What’s the most complex flavor you’ve ever tasted?
That last one is the taste experience I really miss during Dry January. Especially in January, after a cold rainy workday when nothing sounds better than a welcoming red.
Why is red wine so complex? Why does it offer so much more to the pallet than say… grape juice?
Once we can crack the code, we can replace it.
Bacon’s complexity and rich, broad flavor is based in umami (glutamic acids / amino acids / protein). Umami means flavor-bomb which is why we all/ most of us, love meat. Good news: umami also comes from plant sources.
- graphic licensed online
Vanilla gains personality through curing but also 250+ flavor and aroma compounds picked up from the soil it grows in. So NOT from amino acids (protein) but from plant power (minerals, terpenes, and things we don’t even understand yet that live in the soil).
Wine traits come from soil and cellar: from land “terroir,” fermentation, science and storage. Also, the presence (or not) of sugar. Note to self: sweetness overpowers lighter flavors.
So, what might be a suitable substitute for the plant piquancy found in red wine? All that terroir zing?
How about a different plant, still fermented, but not alcoholic?
What about tea?
The best homage I’ve found to dry red wine during Dry January 2023 is an old favorite - Lapsang Souchong and Cherry. Besides being fun to say, this smoky, woodsy black tea combined with tarty-sweet cherries is really good. Satisfying. We introduced the drink last Dry January and have grown to appreciate it even more this year. Goddess bless tea. Recipe thanks to my friend Jan. Aloha Jan!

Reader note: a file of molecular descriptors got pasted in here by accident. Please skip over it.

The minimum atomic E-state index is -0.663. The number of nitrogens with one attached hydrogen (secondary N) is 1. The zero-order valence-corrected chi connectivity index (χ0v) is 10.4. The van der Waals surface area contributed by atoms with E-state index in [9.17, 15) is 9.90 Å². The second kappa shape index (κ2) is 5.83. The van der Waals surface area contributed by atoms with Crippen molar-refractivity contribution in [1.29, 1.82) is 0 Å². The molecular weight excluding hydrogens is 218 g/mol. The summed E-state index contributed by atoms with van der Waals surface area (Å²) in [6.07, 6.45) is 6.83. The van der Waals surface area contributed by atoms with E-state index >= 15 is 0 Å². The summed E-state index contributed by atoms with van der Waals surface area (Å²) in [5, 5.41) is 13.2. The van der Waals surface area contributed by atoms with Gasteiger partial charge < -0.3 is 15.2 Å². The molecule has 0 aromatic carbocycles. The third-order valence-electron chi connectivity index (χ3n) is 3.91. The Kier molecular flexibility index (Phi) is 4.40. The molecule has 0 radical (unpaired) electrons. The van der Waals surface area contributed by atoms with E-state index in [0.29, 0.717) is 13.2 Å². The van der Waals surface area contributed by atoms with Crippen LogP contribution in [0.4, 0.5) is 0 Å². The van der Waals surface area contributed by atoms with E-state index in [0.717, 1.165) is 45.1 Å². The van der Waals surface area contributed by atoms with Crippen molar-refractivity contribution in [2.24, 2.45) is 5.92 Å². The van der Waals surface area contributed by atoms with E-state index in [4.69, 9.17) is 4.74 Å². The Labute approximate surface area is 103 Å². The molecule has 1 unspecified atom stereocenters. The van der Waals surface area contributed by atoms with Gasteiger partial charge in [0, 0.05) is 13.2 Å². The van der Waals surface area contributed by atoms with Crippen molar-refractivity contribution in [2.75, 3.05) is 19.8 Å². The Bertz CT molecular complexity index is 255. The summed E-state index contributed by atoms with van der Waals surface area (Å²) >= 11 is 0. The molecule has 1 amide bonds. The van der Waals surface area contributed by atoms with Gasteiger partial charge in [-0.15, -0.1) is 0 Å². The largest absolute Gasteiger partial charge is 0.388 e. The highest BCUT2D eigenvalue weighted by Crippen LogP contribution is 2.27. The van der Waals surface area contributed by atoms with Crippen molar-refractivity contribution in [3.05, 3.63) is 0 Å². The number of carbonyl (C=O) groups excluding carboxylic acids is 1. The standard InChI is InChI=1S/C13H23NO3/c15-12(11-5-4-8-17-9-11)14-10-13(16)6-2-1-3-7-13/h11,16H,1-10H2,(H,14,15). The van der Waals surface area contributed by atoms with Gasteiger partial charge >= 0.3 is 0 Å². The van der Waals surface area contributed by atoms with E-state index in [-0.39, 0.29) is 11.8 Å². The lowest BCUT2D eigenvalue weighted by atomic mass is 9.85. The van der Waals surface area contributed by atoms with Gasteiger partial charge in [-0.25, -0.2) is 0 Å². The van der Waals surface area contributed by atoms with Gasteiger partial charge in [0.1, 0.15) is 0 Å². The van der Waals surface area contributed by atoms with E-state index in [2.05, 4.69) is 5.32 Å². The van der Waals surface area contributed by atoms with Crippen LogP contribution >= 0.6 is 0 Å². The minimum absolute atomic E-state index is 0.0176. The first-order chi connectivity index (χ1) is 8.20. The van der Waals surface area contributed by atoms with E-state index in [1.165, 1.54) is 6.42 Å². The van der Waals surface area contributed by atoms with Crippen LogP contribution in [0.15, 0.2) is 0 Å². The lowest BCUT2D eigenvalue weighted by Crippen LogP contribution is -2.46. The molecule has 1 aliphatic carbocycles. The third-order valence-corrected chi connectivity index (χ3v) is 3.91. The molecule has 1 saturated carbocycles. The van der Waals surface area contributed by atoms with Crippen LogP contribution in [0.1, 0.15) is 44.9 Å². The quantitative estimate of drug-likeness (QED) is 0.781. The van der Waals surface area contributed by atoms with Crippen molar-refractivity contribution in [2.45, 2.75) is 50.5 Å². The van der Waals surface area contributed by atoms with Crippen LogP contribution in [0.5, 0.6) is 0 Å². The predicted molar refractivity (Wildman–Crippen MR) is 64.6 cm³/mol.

Tea can have crazy depth, just like fermented grapes, so don’t forget it or underestimate it. Just buy better stuff. Consider decaf tea for this recipe because most likely you will drink this beauty at night.
The Dry Jan
1 Tb dried Lapsang Souchong tea
1 ¼ cup cold water
Black cherry juice to taste -organic quality, no added sugar
Sweeter of choice - optional
Put tea in a teapot or mug with a lid. Pour over almost-boiling water and let steep 5 – 10 minutes. Strain. Save the tea leaves for another cup. To the liquid, add in some room-temp cherry juice to taste. Sweeten if you wish. Serve HOT.
So Dry January comes to an end. But the spirit stays alive all year. There’s been A LOT about Dry January in the New York Times this month, make sure to read it (some libraries carry an online subscription). I wonder what you think about the new studies, and I’ve got my own opinions, but for sure -know the guidelines that be:
1 drink a day for women
2 drinks a day for men
Consider health, age, weight, exercise, past use etc.
For 2023, pick a couple weekdays and be dry all year. For instance, Dry Monday. By pre-committing / agreeing to do this now, you gain agency to accomplish your goals.
Alcohol is powerful (so is sugar). Many of us don’t have to abstain completely, but we MUST be in charge of any and all-powerful substances we put in our body.
Moderation and awareness are key in 2023.
Have fun, not too much, mostly from plants.
Photos by LSIC unless noted